Recently, new insights into crystallization prior to actual nucleation have shown interesting results for drugs showing differences in hydrogen bonding or orientation in various polymorphic forms. On the basis of this concept, piroxicam was chosen as a model compound because the two common forms, I and II, show hydrogen bonding between different parts of the molecules and differences in the orientation of molecules in the crystal lattice. The goal of this work is to explore how various methods of controlling polymorphism during production could be employed. The mechanisms behind the nucleation were also explored, and new insights into polymorphic control are documented and discussed. The crystal landscape was mapped for cooling crystallization of piroxicam from acetone/water mixtures (0.5 K/min) and for antisolvent crystallization from acetone with water as the antisolvent. Varying cooling rates and the use of seeding were used to determine if the system was controlled by a single nucleation event or if the initial form was not the determining factor for the produced form. Finally, the use of soluble additives have previously been found to impact the polymorphic form and was thus employed to impact the nucleation rate as well as the formation of the solid forms in batch cooling crystallization.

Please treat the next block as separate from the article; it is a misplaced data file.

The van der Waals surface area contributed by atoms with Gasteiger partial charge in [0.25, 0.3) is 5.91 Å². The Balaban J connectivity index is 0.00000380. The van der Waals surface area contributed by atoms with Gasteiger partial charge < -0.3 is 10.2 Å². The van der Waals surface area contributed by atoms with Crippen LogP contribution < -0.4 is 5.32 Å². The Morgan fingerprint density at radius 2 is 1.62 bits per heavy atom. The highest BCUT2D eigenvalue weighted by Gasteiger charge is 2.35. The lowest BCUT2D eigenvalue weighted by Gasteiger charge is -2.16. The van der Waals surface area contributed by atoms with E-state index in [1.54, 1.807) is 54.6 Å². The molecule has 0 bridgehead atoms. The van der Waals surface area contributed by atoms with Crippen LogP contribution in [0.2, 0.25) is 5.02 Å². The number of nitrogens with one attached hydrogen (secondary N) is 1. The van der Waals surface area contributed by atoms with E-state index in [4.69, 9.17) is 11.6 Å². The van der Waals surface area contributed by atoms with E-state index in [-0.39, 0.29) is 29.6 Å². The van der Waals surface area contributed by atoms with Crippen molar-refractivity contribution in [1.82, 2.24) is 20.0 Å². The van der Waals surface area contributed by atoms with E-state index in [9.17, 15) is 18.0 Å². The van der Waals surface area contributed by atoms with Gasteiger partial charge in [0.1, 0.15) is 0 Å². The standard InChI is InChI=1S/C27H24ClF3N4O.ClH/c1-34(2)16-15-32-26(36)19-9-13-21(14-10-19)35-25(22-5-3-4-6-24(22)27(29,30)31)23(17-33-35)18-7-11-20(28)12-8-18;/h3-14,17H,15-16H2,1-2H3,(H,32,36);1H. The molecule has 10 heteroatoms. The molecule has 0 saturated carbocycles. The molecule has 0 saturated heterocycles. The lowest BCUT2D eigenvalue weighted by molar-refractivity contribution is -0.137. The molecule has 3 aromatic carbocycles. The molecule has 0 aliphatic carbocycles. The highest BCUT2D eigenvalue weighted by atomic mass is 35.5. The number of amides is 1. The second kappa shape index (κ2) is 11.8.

Bruun Hansen, T., & Qu, H. (2015). Formation of Piroxicam Polymorphism in Solution Crystallization: Effect and Interplay of Operation Parameters. Crystal Growth & Design, 15(9), 4694-4700. https://doi.org/10.1021/acs.cgd.5b01016